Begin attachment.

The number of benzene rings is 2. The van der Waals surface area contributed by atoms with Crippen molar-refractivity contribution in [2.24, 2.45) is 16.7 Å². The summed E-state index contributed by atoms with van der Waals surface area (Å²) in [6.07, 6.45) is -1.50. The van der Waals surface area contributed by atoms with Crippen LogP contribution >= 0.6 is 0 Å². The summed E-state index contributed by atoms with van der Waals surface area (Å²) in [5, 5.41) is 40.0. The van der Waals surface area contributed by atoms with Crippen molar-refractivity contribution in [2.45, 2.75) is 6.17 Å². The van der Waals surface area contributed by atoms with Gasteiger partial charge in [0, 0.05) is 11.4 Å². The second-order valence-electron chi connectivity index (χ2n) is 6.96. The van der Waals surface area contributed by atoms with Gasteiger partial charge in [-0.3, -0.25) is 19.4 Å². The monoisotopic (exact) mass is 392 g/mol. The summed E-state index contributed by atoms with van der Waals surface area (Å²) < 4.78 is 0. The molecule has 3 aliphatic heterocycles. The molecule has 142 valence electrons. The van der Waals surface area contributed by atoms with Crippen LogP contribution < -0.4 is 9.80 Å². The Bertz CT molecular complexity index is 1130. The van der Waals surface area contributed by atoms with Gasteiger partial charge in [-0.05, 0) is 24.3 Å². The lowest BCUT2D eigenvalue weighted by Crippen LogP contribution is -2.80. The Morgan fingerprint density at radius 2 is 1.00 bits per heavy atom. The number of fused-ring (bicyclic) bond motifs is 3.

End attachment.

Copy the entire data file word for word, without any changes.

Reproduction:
The number of benzene rings is 2. The van der Waals surface area contributed by atoms with Crippen molar-refractivity contribution in [2.24, 2.45) is 16.7 Å². The summed E-state index contributed by atoms with van der Waals surface area (Å²) in [6.07, 6.45) is -1.50. The van der Waals surface area contributed by atoms with Crippen LogP contribution >= 0.6 is 0 Å². The summed E-state index contributed by atoms with van der Waals surface area (Å²) in [5, 5.41) is 40.0. The van der Waals surface area contributed by atoms with Crippen molar-refractivity contribution in [2.45, 2.75) is 6.17 Å². The van der Waals surface area contributed by atoms with Gasteiger partial charge in [0, 0.05) is 11.4 Å². The second-order valence-electron chi connectivity index (χ2n) is 6.96. The van der Waals surface area contributed by atoms with Gasteiger partial charge in [-0.3, -0.25) is 19.4 Å². The monoisotopic (exact) mass is 392 g/mol. The summed E-state index contributed by atoms with van der Waals surface area (Å²) < 4.78 is 0. The molecule has 3 aliphatic heterocycles. The molecule has 142 valence electrons. The van der Waals surface area contributed by atoms with Crippen LogP contribution < -0.4 is 9.80 Å². The Bertz CT molecular complexity index is 1130. The van der Waals surface area contributed by atoms with Gasteiger partial charge in [-0.05, 0) is 24.3 Å². The lowest BCUT2D eigenvalue weighted by Crippen LogP contribution is -2.80. The Morgan fingerprint density at radius 2 is 1.00 bits per heavy atom. The number of fused-ring (bicyclic) bond motifs is 3.